incident to assembly and disassembly of said shell 7 cover.

DONALD H. CURRIE.

US705872A 1946-10-26 1946-10-26 Sealing end plates of heat exchangers Expired - Lifetime US2488807A (en)

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Cited By (26)

* Cited by examiner, † Cited by third party
Publication number Priority date Publication date Assignee Title
US2643085A (en) * 1948-09-08 1953-06-23 Westinghouse Electric Corp Gas turbine apparatus
US2656925A (en) * 1950-06-15 1953-10-27 Cecil C Johnson Emulsion treater
US2691508A (en) * 1950-12-26 1954-10-12 Pure Oil Co Floating head assembly for shell and tube type coolers or heat exchangers
US2985435A (en) * 1956-08-27 1961-05-23 Gross Frank Robert Heat-transfer apparatus
US3145768A (en) * 1958-06-02 1964-08-25 United Aircraft Prod Valve and heat exchanger assembly
US3279532A (en) * 1964-05-28 1966-10-18 Westinghouse Electric Corp Heat exchanger tube-joint sealing arrangement
US3305012A (en) * 1965-04-19 1967-02-21 Henry W Allen Heat exchanger bundle
US3528669A (en) * 1965-07-31 1970-09-15 Firgat S N C Sealing ring,more particularly for machine parts
US3750413A (en) * 1968-10-15 1973-08-07 Hydrocarbon Research Inc Cryogenic apparatus assembly method
US3776303A (en) * 1971-04-27 1973-12-04 Olin Corp Heat exchanger
US3936291A (en) * 1972-08-14 1976-02-03 Mcmaster Harold Glass sheet tempering blasthead
US4470516A (en) * 1983-09-12 1984-09-11 Mcquay, Inc. High pressure feedwater heater closure assembly
US4773475A (en) * 1983-06-13 1988-09-27 Sleep Jr Robert E Disassembleable core heat exchanger
NL1011503C2 (en) * 1999-03-09 2000-09-14 Peter Plukkel Heat exchanger for cooling exhaust gases uses assembly of many straight pipes which pass through cylindrical cooling jacket
WO2003044441A1 (en) * 2001-11-22 2003-05-30 Behr Gmbh & Co. Waste gas heat exchanger
US20040226694A1 (en) * 2003-05-14 2004-11-18 Roland Dilley Heat exchanger with removable core
US20050199227A1 (en) * 2002-04-25 2005-09-15 Behr Gmbh & Co. Kg Exhaust heat exchanger in particular for motor vehicles
US20070181294A1 (en) * 2006-02-07 2007-08-09 Jorg Soldner Exhaust gas heat exchanger and method of operating the same
US20100024649A1 (en) * 2005-10-18 2010-02-04 Parker-Hannifin Corporation Air separation module with load carrying center tube
US20100126704A1 (en) * 2008-11-24 2010-05-27 Caterpillar Inc. Heat Exchanger with Direct Flow Path Modules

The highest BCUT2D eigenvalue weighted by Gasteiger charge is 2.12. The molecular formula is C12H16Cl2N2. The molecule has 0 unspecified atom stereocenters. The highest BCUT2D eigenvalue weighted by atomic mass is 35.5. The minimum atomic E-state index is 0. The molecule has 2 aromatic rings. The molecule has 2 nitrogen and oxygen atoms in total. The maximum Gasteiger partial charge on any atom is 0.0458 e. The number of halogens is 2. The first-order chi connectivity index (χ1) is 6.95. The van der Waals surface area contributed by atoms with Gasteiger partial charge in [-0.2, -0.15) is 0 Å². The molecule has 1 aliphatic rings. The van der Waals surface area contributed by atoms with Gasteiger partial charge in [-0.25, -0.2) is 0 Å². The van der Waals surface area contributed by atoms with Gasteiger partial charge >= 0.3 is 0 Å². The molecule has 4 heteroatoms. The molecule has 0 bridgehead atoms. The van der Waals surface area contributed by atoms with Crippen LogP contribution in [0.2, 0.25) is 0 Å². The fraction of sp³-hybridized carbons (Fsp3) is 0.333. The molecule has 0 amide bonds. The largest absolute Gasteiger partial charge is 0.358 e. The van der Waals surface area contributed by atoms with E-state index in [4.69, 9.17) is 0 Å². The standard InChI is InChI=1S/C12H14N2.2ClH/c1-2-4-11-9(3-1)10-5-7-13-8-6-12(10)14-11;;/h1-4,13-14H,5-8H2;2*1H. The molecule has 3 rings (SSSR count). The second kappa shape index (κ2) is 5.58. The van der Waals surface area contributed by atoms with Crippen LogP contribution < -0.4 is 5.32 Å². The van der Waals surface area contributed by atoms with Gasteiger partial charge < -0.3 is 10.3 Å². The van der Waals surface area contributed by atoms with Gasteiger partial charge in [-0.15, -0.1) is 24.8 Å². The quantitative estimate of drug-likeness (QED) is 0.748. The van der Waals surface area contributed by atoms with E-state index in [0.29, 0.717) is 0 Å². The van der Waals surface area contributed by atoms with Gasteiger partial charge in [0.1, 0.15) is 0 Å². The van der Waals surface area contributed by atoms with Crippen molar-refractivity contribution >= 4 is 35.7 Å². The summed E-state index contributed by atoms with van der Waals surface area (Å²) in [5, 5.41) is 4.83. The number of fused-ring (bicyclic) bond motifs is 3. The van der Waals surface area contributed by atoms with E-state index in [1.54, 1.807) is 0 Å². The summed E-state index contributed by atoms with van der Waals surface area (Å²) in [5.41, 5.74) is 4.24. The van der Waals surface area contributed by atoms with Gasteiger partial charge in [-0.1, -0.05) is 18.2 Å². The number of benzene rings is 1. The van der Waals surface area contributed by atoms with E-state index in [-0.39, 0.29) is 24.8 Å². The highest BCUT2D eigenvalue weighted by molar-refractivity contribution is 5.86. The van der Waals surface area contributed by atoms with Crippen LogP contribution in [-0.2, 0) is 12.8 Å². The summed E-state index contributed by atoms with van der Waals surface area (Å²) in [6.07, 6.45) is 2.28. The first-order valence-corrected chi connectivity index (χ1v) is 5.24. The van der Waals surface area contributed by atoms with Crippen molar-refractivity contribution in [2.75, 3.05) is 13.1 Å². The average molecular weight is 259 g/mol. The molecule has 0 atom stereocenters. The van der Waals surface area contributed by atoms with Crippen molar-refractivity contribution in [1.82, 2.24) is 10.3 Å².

EP2259000A1 (en) * 2003-10-17 2010-12-08 Honeywell International Inc. Internal bypass exhaust gas cooler
US20140338875A1 (en) * 2007-02-27 2014-11-20 Modine Manufacturing Company 2-pass heat exchanger including thermal expansion joints
US8915292B2 (en) 2006-02-07 2014-12-23 Modine Manufacturing Company Exhaust gas heat exchanger and method of operating the same
US20150075750A1 (en) * 2012-03-15 2015-03-19 Mahle International Gmbh Charge-air cooling device
US20190059147A1 (en) * 2016-02-17 2019-02-21 Qilu University Of Technology Plasma heater
US10254055B2 (en) * 2014-12-22 2019-04-09 Mahle International Gmbh Intercooler assembly

Citations (4)

* Cited by examiner, † Cited by third party
Publication number Priority date Publication date Assignee Title
US113668A (en) * 1871-04-11 Improvement in surface-condensers
US911156A (en) * 1907-06-29 1909-02-02 Gustav Politz Tube-joint.
US1822698A (en) * 1930-09-04 1931-09-08 Struthers Wells Titusville Cor Baffle packing for heat exchangers
GB399690A (en) * 1933-01-14 1933-10-12 Fred Hepworth Improvements in and connected with tubular heat-exchange apparatus for fluids

Patent Citations (4)

* Cited by examiner, † Cited by third party
Publication number Priority date Publication date Assignee Title
US113668A (en) * 1871-04-11 Improvement in surface-condensers
US911156A (en) * 1907-06-29 1909-02-02 Gustav Politz Tube-joint.
US1822698A (en) * 1930-09-04 1931-09-08 Struthers Wells Titusville Cor Baffle packing for heat exchangers
GB399690A (en) * 1933-01-14 1933-10-12 Fred Hepworth Improvements in and connected with tubular heat-exchange apparatus for fluids

Cited By (34)

* Cited by examiner, † Cited by third party
Publication number Priority date Publication date Assignee Title
US2643085A (en) * 1948-09-08 1953-06-23 Westinghouse Electric Corp Gas turbine apparatus
US2656925A (en) * 1950-06-15 1953-10-27 Cecil C Johnson Emulsion treater
US2691508A (en) * 1950-12-26 1954-10-12 Pure Oil Co Floating head assembly for shell and tube type coolers or heat exchangers
US2985435A (en) * 1956-08-27 1961-05-23 Gross Frank Robert Heat-transfer apparatus